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Humane Educator and Student Honored

Every year, Animalearn honors a humane student and educator who are successfully promoting humane science education. Animalearn's 2016 Humane Educator of the Year is science professor Brian Ogle.

Teaching at Beacon College in Florida, Brian has eliminated animal dissections from his curriculum and instead incorporates innovative humane alternatives. In an issue of the AV Magazine, he shared why he believes it's necessary to move away from the harmful use of animals in science and that students and teachers can benefit from such a shift.

"It can be difficult for educators to move beyond traditional, and often times stereotyped, practices in life science education," said Brian. "However, this award helps to demonstrate and bring awareness that you can provide students with authentic learning experiences while increasing learning gains and confidence in science."

The 2016 Humane Student of the Year is Jenna Ward, a 13-year-old student from Massachusetts. Jenna has participated in a number of science fairs, with her most recent project aiming to help end frog dissections at her school. She also started a petition to urge her school to use digital dissections instead of animals, and has received the support of her principal and several science teachers.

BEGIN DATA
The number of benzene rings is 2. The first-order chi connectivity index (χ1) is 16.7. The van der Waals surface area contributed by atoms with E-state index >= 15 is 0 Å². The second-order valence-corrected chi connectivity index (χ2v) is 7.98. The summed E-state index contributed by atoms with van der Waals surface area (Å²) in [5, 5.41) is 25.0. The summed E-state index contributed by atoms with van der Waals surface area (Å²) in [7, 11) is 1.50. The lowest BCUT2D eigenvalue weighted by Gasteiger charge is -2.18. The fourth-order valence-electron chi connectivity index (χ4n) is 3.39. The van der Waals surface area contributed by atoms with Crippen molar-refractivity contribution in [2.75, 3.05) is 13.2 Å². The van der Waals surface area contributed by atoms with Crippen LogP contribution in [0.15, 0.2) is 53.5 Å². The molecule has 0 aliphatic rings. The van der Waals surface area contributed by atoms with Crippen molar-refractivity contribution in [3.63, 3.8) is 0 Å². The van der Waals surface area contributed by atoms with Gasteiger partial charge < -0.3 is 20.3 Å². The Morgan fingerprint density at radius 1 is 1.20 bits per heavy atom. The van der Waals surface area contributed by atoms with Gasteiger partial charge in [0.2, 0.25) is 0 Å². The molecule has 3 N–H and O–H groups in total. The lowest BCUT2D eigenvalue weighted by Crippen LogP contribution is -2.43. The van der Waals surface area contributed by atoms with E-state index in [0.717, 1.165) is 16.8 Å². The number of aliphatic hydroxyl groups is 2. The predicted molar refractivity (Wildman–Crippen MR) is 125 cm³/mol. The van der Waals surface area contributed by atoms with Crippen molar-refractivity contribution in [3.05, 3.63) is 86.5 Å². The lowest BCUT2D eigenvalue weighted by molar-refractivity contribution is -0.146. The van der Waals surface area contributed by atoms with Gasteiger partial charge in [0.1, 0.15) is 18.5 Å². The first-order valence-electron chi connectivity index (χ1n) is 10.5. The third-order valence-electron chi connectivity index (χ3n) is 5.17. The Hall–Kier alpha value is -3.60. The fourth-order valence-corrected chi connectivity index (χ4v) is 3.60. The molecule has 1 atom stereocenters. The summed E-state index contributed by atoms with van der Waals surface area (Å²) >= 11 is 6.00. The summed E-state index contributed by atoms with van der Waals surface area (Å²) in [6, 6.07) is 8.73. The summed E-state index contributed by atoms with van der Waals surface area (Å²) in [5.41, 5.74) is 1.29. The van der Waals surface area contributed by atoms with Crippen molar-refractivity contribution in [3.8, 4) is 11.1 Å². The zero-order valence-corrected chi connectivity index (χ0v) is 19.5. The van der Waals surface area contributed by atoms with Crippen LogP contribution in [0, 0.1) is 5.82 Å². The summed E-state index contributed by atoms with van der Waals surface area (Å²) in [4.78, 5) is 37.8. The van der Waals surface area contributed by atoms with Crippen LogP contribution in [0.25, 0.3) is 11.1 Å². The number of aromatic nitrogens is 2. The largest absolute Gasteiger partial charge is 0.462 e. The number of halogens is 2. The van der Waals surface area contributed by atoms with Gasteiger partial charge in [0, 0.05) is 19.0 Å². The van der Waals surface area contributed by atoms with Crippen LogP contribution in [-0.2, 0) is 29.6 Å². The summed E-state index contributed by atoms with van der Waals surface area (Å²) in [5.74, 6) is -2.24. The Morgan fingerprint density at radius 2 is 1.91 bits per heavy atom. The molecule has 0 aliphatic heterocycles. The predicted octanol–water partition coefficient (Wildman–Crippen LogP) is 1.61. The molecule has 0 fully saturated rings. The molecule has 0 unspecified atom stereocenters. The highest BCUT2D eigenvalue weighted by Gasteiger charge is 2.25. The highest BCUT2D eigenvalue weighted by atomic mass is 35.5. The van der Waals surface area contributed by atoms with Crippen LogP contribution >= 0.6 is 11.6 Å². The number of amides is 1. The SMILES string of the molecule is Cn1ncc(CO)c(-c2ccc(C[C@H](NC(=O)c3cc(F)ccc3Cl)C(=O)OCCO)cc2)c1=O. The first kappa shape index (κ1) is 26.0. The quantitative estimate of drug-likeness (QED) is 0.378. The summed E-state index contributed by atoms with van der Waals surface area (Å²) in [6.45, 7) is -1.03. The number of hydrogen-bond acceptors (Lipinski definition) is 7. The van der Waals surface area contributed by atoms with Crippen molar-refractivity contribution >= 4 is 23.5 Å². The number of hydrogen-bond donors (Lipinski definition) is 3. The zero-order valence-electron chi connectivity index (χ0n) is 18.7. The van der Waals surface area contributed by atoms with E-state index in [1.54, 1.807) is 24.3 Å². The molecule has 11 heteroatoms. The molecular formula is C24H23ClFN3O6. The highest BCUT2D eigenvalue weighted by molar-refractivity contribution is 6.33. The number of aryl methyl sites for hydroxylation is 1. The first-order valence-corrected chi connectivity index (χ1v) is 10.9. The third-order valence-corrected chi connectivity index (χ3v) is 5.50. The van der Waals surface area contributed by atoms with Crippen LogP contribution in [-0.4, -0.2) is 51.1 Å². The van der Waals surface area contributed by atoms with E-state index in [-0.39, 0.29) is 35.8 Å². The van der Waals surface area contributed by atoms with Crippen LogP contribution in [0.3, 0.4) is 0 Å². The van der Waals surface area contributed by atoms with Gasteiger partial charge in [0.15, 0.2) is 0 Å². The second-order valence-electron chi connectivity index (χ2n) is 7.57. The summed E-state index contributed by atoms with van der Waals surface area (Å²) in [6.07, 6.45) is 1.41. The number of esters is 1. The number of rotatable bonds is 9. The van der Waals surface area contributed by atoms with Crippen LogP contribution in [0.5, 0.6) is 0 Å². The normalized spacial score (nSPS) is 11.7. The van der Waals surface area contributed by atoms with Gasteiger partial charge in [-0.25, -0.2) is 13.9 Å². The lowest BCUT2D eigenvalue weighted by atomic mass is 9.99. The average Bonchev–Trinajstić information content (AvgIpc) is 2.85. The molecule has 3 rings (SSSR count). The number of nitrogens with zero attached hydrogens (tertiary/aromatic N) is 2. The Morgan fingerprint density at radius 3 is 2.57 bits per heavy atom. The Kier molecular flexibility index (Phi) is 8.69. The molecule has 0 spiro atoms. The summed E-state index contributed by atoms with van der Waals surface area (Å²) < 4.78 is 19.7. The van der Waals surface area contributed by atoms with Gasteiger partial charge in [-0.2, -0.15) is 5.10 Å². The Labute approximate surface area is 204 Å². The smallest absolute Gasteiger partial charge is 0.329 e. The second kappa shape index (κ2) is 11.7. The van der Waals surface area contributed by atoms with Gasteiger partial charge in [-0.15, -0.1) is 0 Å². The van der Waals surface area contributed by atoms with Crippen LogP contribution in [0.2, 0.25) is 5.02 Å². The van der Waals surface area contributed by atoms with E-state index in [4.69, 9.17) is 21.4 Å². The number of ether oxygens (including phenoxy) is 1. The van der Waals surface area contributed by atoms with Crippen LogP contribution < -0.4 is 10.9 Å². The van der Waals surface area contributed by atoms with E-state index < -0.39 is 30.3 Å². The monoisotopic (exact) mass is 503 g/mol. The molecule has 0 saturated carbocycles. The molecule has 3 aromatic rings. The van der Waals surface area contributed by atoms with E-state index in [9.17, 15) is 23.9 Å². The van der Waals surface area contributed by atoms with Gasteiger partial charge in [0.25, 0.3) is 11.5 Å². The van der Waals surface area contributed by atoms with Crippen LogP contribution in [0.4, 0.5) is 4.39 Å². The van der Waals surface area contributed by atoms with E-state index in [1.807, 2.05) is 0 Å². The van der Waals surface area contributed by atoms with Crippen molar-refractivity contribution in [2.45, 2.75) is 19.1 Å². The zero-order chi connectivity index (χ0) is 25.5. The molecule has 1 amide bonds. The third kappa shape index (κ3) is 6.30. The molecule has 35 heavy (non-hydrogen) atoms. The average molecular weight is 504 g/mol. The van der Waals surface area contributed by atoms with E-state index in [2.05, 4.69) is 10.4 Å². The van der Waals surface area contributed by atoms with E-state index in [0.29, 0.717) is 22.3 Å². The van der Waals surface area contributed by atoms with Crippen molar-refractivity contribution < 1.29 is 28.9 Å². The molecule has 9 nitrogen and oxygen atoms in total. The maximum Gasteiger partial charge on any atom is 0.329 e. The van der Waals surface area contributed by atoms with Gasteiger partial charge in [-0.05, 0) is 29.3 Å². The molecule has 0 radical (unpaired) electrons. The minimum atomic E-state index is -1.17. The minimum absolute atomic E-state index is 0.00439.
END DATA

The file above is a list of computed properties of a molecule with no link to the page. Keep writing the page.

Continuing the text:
"I hope that because of this award I can convince my school to go completely virtual with frog dissections," said Jenna. "Frogs are really important to the ecosystem. They are bioindicators, telling us when things are going wrong. It is important for us to listen to them and to take care of them."

"We are proud to highlight both Brian and Jenna as our Humane Educator and Humane Student of the Year," said Director of Animalearn Nicole Green. "It is rewarding to see change-makers like Brian and Jenna shed light on animal use in the classroom by demonstrating that humane science alternatives are better options for the animals, ourselves, and the planet."

As part of the award, both honorees receive $1,000 worth of dissection alternatives that are donated to their schools.